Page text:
I will eventually need to reupholster the seats in my 1923 Touring. I am really impressed with the look of the reupholstered seats people have accomplished using the kits available from the online/catalog suppliers.
I was wondering if anyone has opted to reupholster any of their open or closed cars without one of the kits and, if so, if they'd share pics and explain any tips they learned.
I did my '27 roadster seats myself from scratch about 40 years ago. Kits were expensive and I wasn't rich. I looked at some books and other cars. I'm pretty hardcore do it myself!! Back in 2000 I had my '13 touring done by a local professional in brown leather with a tan Hartz type cloth top. All correct for a Canadian RHD car
My dad MADE and installed all the upholstery on his '17 touring years ago as well as the interior door panels, top and top boot. Absolutely no kits on his car. He used the original upholstery as a pattern. He purchased the material and did the sewing himself. Last spring, he re-did the door panels for the second time. With the exception of the cushion buttons which are leatherette covered instead of painted black metal, he made every effort to be authentic. (He still has the original black, painted buttons.)
More recently, he also made and installed the upholstery himself on his 1900 Waverley Electric using original upholstery for patterns. Diamond and square tufted leather stuffed with horsehair with a layer of cotton between the leather and horsehair, just like the original.
He is entirely self-taught and, in my opinion, quite talented in doing upholstery.
1900 Waverley Electric
I have upholstered several of my cars as well as leaned to paint straighten metal and other tasks I couldn't afford to have done. If nothing else it taught me to appreciate the folks who really know their trade. There is much pride in doing it yourself even if the quality isn't the same. On the other hand you have more time to fix what you don't like than the professionals. Restoration books had some information. Installing kits helped me learn a lot too.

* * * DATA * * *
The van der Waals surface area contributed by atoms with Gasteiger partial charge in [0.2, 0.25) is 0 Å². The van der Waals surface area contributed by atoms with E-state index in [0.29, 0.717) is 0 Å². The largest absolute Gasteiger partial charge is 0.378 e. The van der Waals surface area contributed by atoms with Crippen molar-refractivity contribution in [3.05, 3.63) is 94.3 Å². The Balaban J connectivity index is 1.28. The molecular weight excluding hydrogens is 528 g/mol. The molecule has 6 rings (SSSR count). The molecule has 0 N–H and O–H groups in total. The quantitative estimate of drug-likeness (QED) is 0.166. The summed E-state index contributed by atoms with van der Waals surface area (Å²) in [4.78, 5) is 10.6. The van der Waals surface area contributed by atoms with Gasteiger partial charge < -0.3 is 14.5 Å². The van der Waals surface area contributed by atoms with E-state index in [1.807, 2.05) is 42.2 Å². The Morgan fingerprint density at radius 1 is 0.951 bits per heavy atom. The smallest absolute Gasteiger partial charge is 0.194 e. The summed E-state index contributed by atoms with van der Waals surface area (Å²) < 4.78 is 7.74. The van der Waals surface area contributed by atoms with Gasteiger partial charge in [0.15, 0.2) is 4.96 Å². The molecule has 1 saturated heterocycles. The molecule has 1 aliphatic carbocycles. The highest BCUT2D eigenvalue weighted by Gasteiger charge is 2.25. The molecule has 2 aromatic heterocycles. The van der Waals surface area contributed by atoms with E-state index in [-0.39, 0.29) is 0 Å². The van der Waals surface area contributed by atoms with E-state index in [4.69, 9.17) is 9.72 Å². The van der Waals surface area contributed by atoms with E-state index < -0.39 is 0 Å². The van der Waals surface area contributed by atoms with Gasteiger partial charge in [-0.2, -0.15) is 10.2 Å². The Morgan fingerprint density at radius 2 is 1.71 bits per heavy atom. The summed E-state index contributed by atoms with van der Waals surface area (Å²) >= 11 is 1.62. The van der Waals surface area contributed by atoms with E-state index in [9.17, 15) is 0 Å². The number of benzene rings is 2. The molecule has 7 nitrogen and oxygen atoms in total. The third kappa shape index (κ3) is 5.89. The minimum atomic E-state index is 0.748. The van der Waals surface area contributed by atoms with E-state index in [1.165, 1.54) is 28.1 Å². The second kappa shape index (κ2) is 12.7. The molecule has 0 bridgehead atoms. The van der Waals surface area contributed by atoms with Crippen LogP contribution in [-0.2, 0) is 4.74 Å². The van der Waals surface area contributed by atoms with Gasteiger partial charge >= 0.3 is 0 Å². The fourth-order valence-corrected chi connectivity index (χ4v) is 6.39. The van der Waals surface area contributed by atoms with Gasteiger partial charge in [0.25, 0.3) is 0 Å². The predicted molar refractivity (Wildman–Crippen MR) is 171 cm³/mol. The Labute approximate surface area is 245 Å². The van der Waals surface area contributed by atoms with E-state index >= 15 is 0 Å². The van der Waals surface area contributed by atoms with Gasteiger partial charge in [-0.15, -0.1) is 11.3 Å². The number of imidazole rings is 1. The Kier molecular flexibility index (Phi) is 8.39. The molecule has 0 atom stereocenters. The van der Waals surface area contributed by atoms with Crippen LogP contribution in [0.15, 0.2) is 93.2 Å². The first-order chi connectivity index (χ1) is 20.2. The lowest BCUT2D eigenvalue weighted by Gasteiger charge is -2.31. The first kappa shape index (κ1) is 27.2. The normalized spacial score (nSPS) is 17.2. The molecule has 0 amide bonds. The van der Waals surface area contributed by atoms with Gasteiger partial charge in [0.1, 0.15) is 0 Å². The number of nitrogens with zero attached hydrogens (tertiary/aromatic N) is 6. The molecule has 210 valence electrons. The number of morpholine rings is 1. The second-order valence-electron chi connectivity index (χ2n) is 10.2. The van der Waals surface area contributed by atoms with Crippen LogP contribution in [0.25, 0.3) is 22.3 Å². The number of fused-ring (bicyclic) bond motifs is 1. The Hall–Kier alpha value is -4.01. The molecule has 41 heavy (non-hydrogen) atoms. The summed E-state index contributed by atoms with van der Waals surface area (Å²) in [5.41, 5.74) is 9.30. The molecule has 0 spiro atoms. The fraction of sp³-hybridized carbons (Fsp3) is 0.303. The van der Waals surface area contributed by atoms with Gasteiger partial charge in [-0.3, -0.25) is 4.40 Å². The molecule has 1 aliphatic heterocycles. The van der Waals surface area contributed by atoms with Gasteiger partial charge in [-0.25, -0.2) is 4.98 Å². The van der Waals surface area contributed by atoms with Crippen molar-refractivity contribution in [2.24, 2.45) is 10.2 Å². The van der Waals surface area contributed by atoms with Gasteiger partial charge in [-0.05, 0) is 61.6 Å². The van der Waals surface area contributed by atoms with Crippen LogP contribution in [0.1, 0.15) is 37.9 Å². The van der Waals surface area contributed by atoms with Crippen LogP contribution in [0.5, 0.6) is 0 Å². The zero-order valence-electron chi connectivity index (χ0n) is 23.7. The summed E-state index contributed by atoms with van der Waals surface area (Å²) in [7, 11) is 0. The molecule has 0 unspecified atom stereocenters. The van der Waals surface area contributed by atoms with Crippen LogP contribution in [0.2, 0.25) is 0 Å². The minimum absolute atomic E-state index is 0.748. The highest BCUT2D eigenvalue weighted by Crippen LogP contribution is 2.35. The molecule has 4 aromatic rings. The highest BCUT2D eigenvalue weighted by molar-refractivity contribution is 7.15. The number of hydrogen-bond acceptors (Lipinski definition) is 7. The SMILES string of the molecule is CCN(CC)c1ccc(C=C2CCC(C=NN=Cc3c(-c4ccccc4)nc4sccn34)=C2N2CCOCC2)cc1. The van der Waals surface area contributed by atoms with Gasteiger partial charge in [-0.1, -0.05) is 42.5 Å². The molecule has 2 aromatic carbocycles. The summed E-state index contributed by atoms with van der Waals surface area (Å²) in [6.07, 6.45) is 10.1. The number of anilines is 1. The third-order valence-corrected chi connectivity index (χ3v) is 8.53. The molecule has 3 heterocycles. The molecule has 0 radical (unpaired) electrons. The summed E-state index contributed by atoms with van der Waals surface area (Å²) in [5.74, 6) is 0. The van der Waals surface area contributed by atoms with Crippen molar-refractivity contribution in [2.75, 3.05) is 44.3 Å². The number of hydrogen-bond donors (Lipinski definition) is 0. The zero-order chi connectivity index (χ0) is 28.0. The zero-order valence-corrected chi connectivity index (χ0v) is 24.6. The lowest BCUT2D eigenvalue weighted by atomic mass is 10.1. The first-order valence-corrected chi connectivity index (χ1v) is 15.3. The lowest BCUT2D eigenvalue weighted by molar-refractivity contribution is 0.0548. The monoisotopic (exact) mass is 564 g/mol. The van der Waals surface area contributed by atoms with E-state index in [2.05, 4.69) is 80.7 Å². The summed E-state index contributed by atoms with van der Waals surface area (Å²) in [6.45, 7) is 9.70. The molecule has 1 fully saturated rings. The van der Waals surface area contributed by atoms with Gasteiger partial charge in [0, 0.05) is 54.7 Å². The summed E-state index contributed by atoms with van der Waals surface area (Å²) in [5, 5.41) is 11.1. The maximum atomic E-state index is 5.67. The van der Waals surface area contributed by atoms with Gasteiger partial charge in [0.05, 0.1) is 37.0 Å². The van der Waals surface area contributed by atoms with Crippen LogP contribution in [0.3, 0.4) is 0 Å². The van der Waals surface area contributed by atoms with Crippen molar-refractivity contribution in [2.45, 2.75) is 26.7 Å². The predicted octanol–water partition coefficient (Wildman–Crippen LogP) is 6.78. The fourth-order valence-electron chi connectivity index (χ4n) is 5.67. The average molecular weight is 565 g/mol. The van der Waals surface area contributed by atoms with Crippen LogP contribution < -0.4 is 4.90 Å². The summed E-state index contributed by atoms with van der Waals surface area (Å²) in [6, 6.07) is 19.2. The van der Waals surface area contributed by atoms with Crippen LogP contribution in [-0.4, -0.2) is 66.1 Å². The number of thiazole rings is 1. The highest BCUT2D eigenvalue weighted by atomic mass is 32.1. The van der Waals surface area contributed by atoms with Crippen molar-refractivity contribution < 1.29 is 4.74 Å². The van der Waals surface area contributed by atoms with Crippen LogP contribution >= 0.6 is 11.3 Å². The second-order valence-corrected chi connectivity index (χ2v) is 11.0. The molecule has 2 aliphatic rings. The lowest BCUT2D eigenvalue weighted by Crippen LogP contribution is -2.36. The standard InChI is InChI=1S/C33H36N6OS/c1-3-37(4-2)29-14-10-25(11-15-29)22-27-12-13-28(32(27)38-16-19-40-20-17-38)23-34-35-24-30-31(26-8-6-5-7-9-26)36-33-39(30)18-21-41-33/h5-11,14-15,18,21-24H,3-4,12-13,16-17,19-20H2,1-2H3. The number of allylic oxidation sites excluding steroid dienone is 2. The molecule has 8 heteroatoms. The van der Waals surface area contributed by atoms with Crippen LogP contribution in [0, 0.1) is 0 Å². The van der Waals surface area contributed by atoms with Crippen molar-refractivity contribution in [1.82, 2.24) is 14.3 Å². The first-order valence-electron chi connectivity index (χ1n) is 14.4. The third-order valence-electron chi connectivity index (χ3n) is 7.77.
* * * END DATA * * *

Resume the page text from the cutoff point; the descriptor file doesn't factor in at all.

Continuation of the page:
The 4 vinyl seats are my YPC Bus. I used foam padding over custom springs provided by Snyder's to my specs.
The Coupe was an economy job with local fabric on sale. Foam and more Snyder springs.
You are to be commended for trying it yourself.
Wonderful pictures Erik. I wish I had used leather and horsehair.
I took my T to Bob's auto upholstery in Bellingham, MA. He did the front seat and some side panels. not big bucks and I couldn't be happier. He does a lot of antique and hot-rod work.
One of my Model T friends, who is a machinist and very particular, sewed his own upholstery in his '16 runabout. AFAIK, first time he did any upholstery, and it really looks fabulous. He's a very patient person too, and will rework something for days until he's happy with it.
I finished the upholstery of the 1914 runabout. It was the first time I used the Cartouche upholstery. Just the start was hard but after having study the user manual (English, I am Dutch)it was easy. I just took the time needed to do it right.
PS. for the 1926 touring and the 1922 woody I made the upholstery myself.
Talk to Larry Smith. He's in the process of stitching his own leather for his 13 roadster.
I enjoy upholstery work, but so far it has been limited to installing kits, I have yet to step up to sewing my own stuff - maybe someday...
Sewing leather for the seat ps on my old speedster. Found the leather on a sofa I spotted on the curb one day.
The seats in progress of fitting and stuffing with horse hair.
Does anyone remember the story back in the 60's about a fellow who bought a cow. He removed the hide and tanned it himself. Then he dyed it and stitched up upholstery for his old car. I can't remember for sure but it may have been a T. Apparently the dye did not take completely and black came off on his white shirt. I suppose that was taking the do-it-yourself thing too far.
I do think being resourceful and doing what you can is a very rewarding part of the hobby.
Well, in his case I liked the idea that the leather was already worked in after years of use as a sofa. So the seats really looked as if they had been there for years.
Mark, that is a great solution for that tricky corner. It is also nice to see the horsehair in there.
I took an upholstery class: bought springs from MAC auto parts, made the wood base, made my own pattern, and used a regular sewing machine.
Art, Does your wife mind you using her living room as a upholstery shop ? mine even helped me from time to time.looking good . just think, in a few short hours you'll be done. Ken